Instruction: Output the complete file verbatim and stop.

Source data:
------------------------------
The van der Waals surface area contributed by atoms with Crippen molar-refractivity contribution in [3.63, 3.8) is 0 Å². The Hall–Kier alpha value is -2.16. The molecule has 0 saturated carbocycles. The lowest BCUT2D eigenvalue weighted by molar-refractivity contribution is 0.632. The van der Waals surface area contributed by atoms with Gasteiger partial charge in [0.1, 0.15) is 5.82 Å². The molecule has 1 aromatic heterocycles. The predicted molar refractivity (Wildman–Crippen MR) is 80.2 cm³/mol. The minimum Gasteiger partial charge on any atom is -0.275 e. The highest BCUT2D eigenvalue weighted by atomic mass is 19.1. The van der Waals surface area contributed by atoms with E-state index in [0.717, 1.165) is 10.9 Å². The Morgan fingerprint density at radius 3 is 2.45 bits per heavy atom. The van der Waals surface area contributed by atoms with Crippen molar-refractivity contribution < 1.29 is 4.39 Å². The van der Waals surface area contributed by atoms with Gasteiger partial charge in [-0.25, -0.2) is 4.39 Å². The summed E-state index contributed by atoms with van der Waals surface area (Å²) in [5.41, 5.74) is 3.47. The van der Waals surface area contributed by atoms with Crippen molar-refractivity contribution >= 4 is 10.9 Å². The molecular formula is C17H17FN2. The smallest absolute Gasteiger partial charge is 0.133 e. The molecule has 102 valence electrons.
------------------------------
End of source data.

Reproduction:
The van der Waals surface area contributed by atoms with Crippen molar-refractivity contribution in [3.63, 3.8) is 0 Å². The Hall–Kier alpha value is -2.16. The molecule has 0 saturated carbocycles. The lowest BCUT2D eigenvalue weighted by molar-refractivity contribution is 0.632. The van der Waals surface area contributed by atoms with Gasteiger partial charge in [0.1, 0.15) is 5.82 Å². The molecule has 1 aromatic heterocycles. The predicted molar refractivity (Wildman–Crippen MR) is 80.2 cm³/mol. The minimum Gasteiger partial charge on any atom is -0.275 e. The highest BCUT2D eigenvalue weighted by atomic mass is 19.1. The van der Waals surface area contributed by atoms with E-state index in [0.717, 1.165) is 10.9 Å². The Morgan fingerprint density at radius 3 is 2.45 bits per heavy atom. The van der Waals surface area contributed by atoms with Crippen molar-refractivity contribution < 1.29 is 4.39 Å². The van der Waals surface area contributed by atoms with Gasteiger partial charge in [-0.25, -0.2) is 4.39 Å². The summed E-state index contributed by atoms with van der Waals surface area (Å²) in [5.41, 5.74) is 3.47. The van der Waals surface area contributed by atoms with Crippen molar-refractivity contribution >= 4 is 10.9 Å². The molecular formula is C17H17FN2. The smallest absolute Gasteiger partial charge is 0.133 e. The molecule has 102 valence electrons.